MikeL_HH

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Forget the lack of Flash... apparently this thing has no multitasking.

Let me say that again. NO multitasking.

Let me say that a different way. Only 1 App running at any given time.

... and this is supposed to be the revolutionary replacement for the netbook? I can't even listen to music while surfing? Or have a calculator open while taking notes? Or have my messenger side-by-side with my email? Everything else pales in comparison to this one omission.

Completely agreed. Granted, that is a pretty loaded demographic with plenty of spending power (via parental support). I don't see this device as being very practical except as a gadget-toy. It looks like it could be pretty fun for the crowd that likes to swing over to the coffee shop and hang around for hours killing time on youtube. It looks like it will handle multimedia quite well, but I don't see it as being very useful as a general-purpose computing device.

I'm not sure why you would want this over an iPhone or an iPod Touch. It's just big enough to be as inconvenient as any netbook/notebook; in the sense that you can't carry it on your person without a bag/accessory. It's too bad they went with a slate instead of a convertible form factor; would have been much more practical.

It's a little tight, but both crossfire connectors can be used.

Ever notice the people who are always breaking their gadgets only buy the most expensive and fancy ones? It's not worth breaking unless it cost you a few pay cheques, has a million+1 features you'll never use (and/or don't know how to use and can't be bothered to read the manual and find out) and is extremely delicate with plenty of small bits that can snap off.

I've never seen anyone who owns a basic 128 color Nokia abuse it, even though those things can take a serious beating and still work great.

"Bose. Better sound through marketing."

Hasn't that always been their slogan? I'm certain it's in all their commercials and ads. I might of mixed up a word or two, but I think I get the meaning across.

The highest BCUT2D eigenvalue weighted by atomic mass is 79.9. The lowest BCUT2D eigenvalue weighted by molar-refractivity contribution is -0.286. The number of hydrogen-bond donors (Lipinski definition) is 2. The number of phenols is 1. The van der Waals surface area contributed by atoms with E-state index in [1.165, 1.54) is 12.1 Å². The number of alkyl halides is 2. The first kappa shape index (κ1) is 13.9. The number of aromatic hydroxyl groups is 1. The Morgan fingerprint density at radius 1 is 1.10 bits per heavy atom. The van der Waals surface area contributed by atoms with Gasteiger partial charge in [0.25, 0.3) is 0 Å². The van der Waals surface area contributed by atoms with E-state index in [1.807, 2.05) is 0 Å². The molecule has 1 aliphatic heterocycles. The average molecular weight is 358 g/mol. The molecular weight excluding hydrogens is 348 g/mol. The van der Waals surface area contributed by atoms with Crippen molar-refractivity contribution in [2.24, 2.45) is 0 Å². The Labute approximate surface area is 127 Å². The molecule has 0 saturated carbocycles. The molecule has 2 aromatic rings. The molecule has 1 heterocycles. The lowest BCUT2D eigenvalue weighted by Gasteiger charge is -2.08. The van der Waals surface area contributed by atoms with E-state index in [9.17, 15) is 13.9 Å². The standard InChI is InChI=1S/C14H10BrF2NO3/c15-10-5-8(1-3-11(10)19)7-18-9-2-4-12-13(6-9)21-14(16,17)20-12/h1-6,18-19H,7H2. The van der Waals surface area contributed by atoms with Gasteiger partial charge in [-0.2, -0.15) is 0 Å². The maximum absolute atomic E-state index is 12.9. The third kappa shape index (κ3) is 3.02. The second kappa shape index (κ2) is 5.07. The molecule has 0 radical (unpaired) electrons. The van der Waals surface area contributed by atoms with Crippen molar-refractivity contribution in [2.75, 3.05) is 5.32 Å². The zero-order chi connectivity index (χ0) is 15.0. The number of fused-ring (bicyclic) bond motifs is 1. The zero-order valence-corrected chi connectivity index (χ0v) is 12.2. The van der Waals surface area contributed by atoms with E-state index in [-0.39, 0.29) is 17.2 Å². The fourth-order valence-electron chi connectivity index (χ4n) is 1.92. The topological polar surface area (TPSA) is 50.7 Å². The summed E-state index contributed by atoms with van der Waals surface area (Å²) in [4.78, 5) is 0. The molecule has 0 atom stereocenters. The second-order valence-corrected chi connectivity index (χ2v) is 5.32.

Also, this "new" approach of theirs towards active noise canceling certainly sounds a lot like many other active noise canceling mechanisms in use by multiple other manufacturers.

Actually, I bet the 5400RPM 2TB drive performs around as well as a 500GB 7200RPM drive. Though the spindle speed is lower, the data density is many times higher, so even though the disk is physically spinning slower, more data is flying per second than in the 7200RPM drive.

So the Hitachi 7200RPM 2TB probably performs quite a bit faster than lower density 7200RPMs.

Uhh, I think you accidentally mixed up Static Contrast and Dynamic Contrast. Dynamic is the meaningless one, not the other way around.

I jail broke my iPhone and I lost my job, found out my significant other was cheating on me and my car exploded. Coincidence?

I agree with you there. There is much more money to be made smashing windows machines. It is also easier to do for the script kiddies who are just in it for malicious joy. I say easier because there are more tools available, more tutorials, more communities, more help for someone just starting out. If you want to go breaking a Mac, you are much more on your own. For windows, you have a whole back catalog of past vulnerabilities which have been detailed in full, often with openly available proof of concept code lying around. Also there is the fact that even a patched vulnerability can still be exploited since with the number of windows machines in the wild, you'll still find plenty of people without the patch.

However, my original point was that the article is correct. Eventually as Mac gains more market share there will be more malicious software created to exploit it. However the tipping point won't come when Mac reaches some magic home-use market share percentage, it will entirely depend on Mac's market share in business, since that is where the money and incentive is. The wave of malicious software won't happen on Mac until the serious bad guys who are in it for the money start to target it. After all, script kiddies by definition don't create their own tools or methods, but they do statistically account for the largest percentage of security risks. I'm not sure what market share Mac has in business and server settings, but I'm sure it is no where near 9%.

The number of known malicious software isn't a direct measure of how vulnerable a system inherently is.

Take the fact that Mac is always the first to drop in every annual pwn2own hacking contest. Eventually all the OS' and browsers fall, but not only has Safari on Mac gone down first year after year, but the winners have stated in interviews that they specifically chose to target a Mac based browser platform because it is easier. See below for one such example...

http://blogs.zdnet.com/security/?p=2941 

Q: Why Safari? Why didn’t you go after IE or Safari? (i think they meant IE or FF)

A: It’s really simple. Safari on the Mac is easier to exploit. The things that Windows do to make it harder (for an exploit to work), Macs don’t do. Hacking into Macs is so much easier. You don’t have to jump through hoops and deal with all the anti-exploit mitigations you’d find in Windows.

It’s more about the operating system than the (target) program. Firefox on Mac is pretty easy too. The underlying OS doesn’t have anti-exploit stuff built into it.